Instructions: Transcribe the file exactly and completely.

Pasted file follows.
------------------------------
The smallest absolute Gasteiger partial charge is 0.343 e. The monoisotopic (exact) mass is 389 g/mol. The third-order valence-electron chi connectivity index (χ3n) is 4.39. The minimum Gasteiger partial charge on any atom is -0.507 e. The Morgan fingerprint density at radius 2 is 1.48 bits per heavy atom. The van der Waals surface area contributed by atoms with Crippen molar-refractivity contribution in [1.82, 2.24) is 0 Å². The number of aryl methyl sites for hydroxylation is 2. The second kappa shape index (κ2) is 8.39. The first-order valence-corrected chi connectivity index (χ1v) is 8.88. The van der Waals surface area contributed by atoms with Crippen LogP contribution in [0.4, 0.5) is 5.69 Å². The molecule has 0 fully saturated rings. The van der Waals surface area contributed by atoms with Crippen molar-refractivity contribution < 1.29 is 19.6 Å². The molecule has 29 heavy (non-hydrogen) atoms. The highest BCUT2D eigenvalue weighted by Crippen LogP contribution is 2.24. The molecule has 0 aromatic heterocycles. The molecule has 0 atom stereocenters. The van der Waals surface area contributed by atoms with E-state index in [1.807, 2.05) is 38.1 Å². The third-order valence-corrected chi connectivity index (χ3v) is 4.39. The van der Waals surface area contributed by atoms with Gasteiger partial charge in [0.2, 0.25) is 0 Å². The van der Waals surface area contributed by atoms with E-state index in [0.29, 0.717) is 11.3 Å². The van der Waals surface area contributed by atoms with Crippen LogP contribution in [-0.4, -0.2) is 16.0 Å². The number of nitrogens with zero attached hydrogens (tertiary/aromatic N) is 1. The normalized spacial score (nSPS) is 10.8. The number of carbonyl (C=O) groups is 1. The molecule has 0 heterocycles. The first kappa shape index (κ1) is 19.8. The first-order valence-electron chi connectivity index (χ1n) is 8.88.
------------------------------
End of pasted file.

The smallest absolute Gasteiger partial charge is 0.343 e. The monoisotopic (exact) mass is 389 g/mol. The third-order valence-electron chi connectivity index (χ3n) is 4.39. The minimum Gasteiger partial charge on any atom is -0.507 e. The Morgan fingerprint density at radius 2 is 1.48 bits per heavy atom. The van der Waals surface area contributed by atoms with Crippen molar-refractivity contribution in [1.82, 2.24) is 0 Å². The number of aryl methyl sites for hydroxylation is 2. The second kappa shape index (κ2) is 8.39. The first-order valence-corrected chi connectivity index (χ1v) is 8.88. The van der Waals surface area contributed by atoms with Crippen LogP contribution in [0.4, 0.5) is 5.69 Å². The molecule has 0 fully saturated rings. The van der Waals surface area contributed by atoms with Crippen molar-refractivity contribution < 1.29 is 19.6 Å². The molecule has 29 heavy (non-hydrogen) atoms. The highest BCUT2D eigenvalue weighted by Crippen LogP contribution is 2.24. The molecule has 0 aromatic heterocycles. The molecule has 0 atom stereocenters. The van der Waals surface area contributed by atoms with E-state index in [1.807, 2.05) is 38.1 Å². The third-order valence-corrected chi connectivity index (χ3v) is 4.39. The van der Waals surface area contributed by atoms with Gasteiger partial charge in [0.2, 0.25) is 0 Å². The van der Waals surface area contributed by atoms with E-state index in [0.29, 0.717) is 11.3 Å². The van der Waals surface area contributed by atoms with Crippen LogP contribution in [-0.4, -0.2) is 16.0 Å². The number of nitrogens with zero attached hydrogens (tertiary/aromatic N) is 1. The normalized spacial score (nSPS) is 10.8. The number of carbonyl (C=O) groups is 1. The molecule has 0 heterocycles. The first kappa shape index (κ1) is 19.8. The first-order valence-electron chi connectivity index (χ1n) is 8.88.